Paul McCartney is the people’s poet. With and without The Beatles, he’s written some of the most beautiful songs in existence. However, there’s one track that’s a cut above the rest, inspired by a Beach Boys classic, that McCartney himself later remarked: “Was the only song that John ever complimented me on.”
The Beach Boys and The Beatles created the definitive sound of the 1960s, sonics that would shape music and culture for decades. The two groups were never rivals, but there was a friendly competition between them as they tried to one-up each other. When Paul McCartney heard Pet Sounds, he knew that The Beatles couldn’t rest on their laurels, and Revolver was their visceral response.
‘God Only Knows’ is McCartney’s favourite track from Pet Sounds. The Beatle has talked up the song in interviews on numerous occasions in ways that he’s never spoken about any other piece of music, and he’s even performed it on-stage with Brian Wilson. The Beach Boys mastermind is one of the few men on the planet who can make even Macca’s knees quiver.
“‘God Only Knows‘ is one of the few songs that reduces me to tears every time I hear it. It’s really just a love song, but it’s brilliantly done. It shows the genius of Brian,” he once said in a past interview. He added: “I’ve actually performed it with him and I’m afraid to say that during the soundcheck I broke down. It was just too much to stand there singing this song that does my head in and to stand there singing it with Brian.”
That whole album changed how McCartney approached music. During the recording process of Revolver, he and Lennon attended an early listening party for Pet Sounds, which led to the creation of his finest hour, ‘Here, There, and Everywhere’.
“It’s actually just the introduction that’s influenced,” McCartney once revealed. “John and I used to be interested in what the old fashioned writers used to call the verse, which we nowadays would call the intro – this whole preamble to a song, and I wanted to have one of those on the front of ‘Here, There and Everywhere.’ John and I were quite into those from the old-fashioned songs that used to have them, and in putting that [sings ‘To lead a better life’] on the front of ‘Here, There and Everywhere,’ we were doing harmonies, and the inspiration for that was the Beach Boys.”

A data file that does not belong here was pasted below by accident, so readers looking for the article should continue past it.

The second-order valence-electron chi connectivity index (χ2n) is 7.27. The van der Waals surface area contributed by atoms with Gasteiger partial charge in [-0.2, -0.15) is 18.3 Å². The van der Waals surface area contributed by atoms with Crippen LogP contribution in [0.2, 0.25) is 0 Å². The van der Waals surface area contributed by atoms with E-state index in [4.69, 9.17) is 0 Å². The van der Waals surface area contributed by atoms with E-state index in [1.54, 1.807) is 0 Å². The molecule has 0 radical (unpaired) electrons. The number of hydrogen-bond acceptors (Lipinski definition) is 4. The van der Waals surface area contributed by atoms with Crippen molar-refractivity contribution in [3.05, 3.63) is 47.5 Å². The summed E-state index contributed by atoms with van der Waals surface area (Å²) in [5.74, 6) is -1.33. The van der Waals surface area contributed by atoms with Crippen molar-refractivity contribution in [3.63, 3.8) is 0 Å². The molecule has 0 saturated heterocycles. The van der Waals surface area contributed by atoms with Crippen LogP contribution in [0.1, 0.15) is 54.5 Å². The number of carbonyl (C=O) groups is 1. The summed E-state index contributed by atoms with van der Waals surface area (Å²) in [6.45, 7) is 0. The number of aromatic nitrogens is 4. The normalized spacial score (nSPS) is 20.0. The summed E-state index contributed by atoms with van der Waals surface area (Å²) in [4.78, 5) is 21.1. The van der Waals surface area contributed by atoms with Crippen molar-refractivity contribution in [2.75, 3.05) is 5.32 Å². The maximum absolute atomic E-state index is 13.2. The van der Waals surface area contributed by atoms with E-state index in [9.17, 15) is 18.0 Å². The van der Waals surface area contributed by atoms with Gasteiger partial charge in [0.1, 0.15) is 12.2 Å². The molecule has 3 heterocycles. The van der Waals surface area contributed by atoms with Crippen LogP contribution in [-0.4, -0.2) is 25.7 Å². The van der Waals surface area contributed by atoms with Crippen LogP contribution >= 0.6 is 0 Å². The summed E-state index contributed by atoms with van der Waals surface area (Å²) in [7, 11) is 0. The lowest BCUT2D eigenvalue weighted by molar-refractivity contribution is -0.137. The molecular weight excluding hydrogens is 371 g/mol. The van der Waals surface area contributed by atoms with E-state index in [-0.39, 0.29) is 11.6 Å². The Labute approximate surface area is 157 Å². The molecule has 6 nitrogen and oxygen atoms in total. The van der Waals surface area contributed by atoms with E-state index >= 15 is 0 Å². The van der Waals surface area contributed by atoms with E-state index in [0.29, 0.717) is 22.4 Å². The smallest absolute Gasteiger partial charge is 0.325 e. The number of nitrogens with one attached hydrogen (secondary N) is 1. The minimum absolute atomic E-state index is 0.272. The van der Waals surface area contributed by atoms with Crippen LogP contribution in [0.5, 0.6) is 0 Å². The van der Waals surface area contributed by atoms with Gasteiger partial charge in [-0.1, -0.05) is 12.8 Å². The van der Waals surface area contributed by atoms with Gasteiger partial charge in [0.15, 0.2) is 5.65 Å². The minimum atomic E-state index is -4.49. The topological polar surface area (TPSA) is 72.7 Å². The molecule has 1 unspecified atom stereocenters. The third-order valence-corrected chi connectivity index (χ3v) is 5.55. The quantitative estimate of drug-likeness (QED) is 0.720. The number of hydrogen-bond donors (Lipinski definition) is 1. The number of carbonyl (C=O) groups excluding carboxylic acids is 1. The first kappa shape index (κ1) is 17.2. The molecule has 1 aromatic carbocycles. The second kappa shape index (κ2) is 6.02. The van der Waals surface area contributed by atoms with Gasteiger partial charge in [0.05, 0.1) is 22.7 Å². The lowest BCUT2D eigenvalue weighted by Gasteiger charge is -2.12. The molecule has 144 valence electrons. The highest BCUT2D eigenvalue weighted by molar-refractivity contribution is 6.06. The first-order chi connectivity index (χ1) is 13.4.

Adding: “We had that in our minds during the introduction to ‘Here, There and Everywhere.’ I don’t think anyone, unless I told them, would even notice, but we’d often do that, get something off an artist or artists that you really liked and have them in your mind while you were recording things, to give you the inspiration and give you the direction – nearly always, it ended up sounding more like us than them anyway.”
The track has ubiquitous appeal even for the ultimate grouch John Lennon, who said of the song: “This was a great one of his,” before adding: “That’s Paul’s song completely, I believe. And one of my favourite songs of the Beatles.”
If ‘Here, There, and Everywhere’ is Paul’s most extraordinary moment with The Beatles, according to Lennon, then who are we to disagree? It’s a timeless piece of pop music that sees McCartney express his softer side as he displays his unrequited love, and we’ve got The Beach Boys to thank for its heavenly harmonies.